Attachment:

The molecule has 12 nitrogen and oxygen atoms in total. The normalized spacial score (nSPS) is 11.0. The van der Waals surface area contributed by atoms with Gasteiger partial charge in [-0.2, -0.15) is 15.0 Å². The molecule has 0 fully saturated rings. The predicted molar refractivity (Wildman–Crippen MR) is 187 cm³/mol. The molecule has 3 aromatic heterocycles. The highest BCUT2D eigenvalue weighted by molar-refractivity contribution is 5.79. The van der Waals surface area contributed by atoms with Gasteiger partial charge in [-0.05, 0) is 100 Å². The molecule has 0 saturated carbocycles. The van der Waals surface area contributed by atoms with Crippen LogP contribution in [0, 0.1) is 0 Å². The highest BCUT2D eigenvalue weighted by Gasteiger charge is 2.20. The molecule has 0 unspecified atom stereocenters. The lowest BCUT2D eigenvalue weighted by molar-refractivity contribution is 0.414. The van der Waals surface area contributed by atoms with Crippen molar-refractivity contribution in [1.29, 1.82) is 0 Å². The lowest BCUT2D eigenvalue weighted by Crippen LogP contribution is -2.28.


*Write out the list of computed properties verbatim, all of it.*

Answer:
The molecule has 12 nitrogen and oxygen atoms in total. The normalized spacial score (nSPS) is 11.0. The van der Waals surface area contributed by atoms with Gasteiger partial charge in [-0.2, -0.15) is 15.0 Å². The molecule has 0 fully saturated rings. The predicted molar refractivity (Wildman–Crippen MR) is 187 cm³/mol. The molecule has 3 aromatic heterocycles. The highest BCUT2D eigenvalue weighted by molar-refractivity contribution is 5.79. The van der Waals surface area contributed by atoms with Gasteiger partial charge in [-0.05, 0) is 100 Å². The molecule has 0 saturated carbocycles. The van der Waals surface area contributed by atoms with Crippen LogP contribution in [0, 0.1) is 0 Å². The highest BCUT2D eigenvalue weighted by Gasteiger charge is 2.20. The molecule has 0 unspecified atom stereocenters. The lowest BCUT2D eigenvalue weighted by molar-refractivity contribution is 0.414. The van der Waals surface area contributed by atoms with Crippen molar-refractivity contribution in [1.29, 1.82) is 0 Å². The lowest BCUT2D eigenvalue weighted by Crippen LogP contribution is -2.28.